Gazi Mihal Bridge (tr. Gazi Mihal Köprüsü), over the Tunca River, is the oldest bridge in Edirne. However, the original 13th-century construction has been substantially changed as the result of several redevelopments.
The bridge was built in the second half of the 13th century, during the reign of the Byzantine Emperor Michael VIII, the founder of the Palaiologos dynasty. In 1402, the bridge was rebuilt on the orders of the descendants of Köse Mihal. He had been a Christian nobleman and Byzantine general who converted to Islam. He became one of the chief advisors of Osman I, the founder of the Ottoman dynasty. His name - Köse Mihal - means Michael the Beardless. Let's take a closer look at this fascinating but highly controversial person.
Köse Mihal was the Byzantine governor of Chirmenkia, which is now Harmanköy, in north-eastern Asia Minor. Interestingly, even before his formal conversion to Islam, he had friendly relations with the Ottoman leader, Osman Gazi and acted as his consultant. Later he became a Muslim, but the reasons for his decisions remain unclear. Some sources emphasise the influence of his friend Osman while others mention a dream that convinced him to take this step. One way or another, Köse Mihal is considered to be the first significant Byzantine renegade and convert to Islam who entered Ottoman services.
He later served as a diplomatic advisor to the son and successor of Osman, Orhan Gazi. After the conquest of Bursa in 1326, he disappears from the sources. His descendants, called Mihaloğlu, continued to prosper in the 15th and the 16th centuries, as Ottoman dignitaries in Eastern Thrace (Rumelia). There, they became sponsors of many public buildings, including the Gazi Mihal Mosque, Baths and Bridge in Edirne.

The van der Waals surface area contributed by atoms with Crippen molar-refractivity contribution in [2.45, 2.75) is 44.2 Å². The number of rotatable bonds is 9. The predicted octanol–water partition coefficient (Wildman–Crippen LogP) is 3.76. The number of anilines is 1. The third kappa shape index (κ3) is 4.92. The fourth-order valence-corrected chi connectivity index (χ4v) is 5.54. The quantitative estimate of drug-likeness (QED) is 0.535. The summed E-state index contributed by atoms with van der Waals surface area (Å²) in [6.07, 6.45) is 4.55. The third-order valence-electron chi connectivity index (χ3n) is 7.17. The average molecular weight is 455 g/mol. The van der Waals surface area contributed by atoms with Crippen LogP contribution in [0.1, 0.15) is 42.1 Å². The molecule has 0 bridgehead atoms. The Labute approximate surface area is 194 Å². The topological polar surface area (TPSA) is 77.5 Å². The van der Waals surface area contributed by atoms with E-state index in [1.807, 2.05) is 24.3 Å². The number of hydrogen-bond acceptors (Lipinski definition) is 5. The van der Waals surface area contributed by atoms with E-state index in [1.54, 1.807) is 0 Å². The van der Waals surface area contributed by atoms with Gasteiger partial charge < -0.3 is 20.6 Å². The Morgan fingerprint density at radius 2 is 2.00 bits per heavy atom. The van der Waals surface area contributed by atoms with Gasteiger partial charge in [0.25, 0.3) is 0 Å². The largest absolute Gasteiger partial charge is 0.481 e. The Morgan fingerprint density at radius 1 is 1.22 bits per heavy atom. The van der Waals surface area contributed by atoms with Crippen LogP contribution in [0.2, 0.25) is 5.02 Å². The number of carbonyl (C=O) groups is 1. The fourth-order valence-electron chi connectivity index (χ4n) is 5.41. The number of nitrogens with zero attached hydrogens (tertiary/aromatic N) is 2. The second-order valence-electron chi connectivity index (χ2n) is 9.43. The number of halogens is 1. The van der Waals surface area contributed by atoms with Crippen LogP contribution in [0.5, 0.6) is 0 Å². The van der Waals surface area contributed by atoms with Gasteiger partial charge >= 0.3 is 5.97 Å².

The bridge, reconstructed by Mihaloğlu family, was supported on eight arches. In 1544, under the rule of the Ottoman sultan Suleyman I, eight more arches were added on the western side. At the turn of the 16th and 17th centuries, Sultan Mehmet III ordered the addition of two more arches that form the so-called middle bridge.
The last remodelling of Gazi Mihal Bridge took place in 1900. The implementation of this reconstruction was undertaken by the Italian architects, on the orders of Sultan Abd-ul-Hamid II. As a result of all these renovations and modifications, only small fragments have been preserved from the original Byzantine structure.
Nowadays, a modern bridge runs parallelly to Gazi Mihal Bridge, carrying the traffic to the centre of Edirne. The historic bridge is closed for motorised vehicles but open for pedestrians and horse carts.
Gazi Mihal Bridge is situated on the western outskirts of Edirne. The get there from the city centre, walk along Talat Paşa Street until you get to the Tunca River. The distance from the historical centre is just 1 km.
On the opposite banks of the Tunca River, near Gazi Mihal Bridge, there are two historic mosques. The 15th-century mosque of Şahmelek stands on the eastern bank, Gazi Mihal Bey Mosque, built in 1422, is situated on the western bank.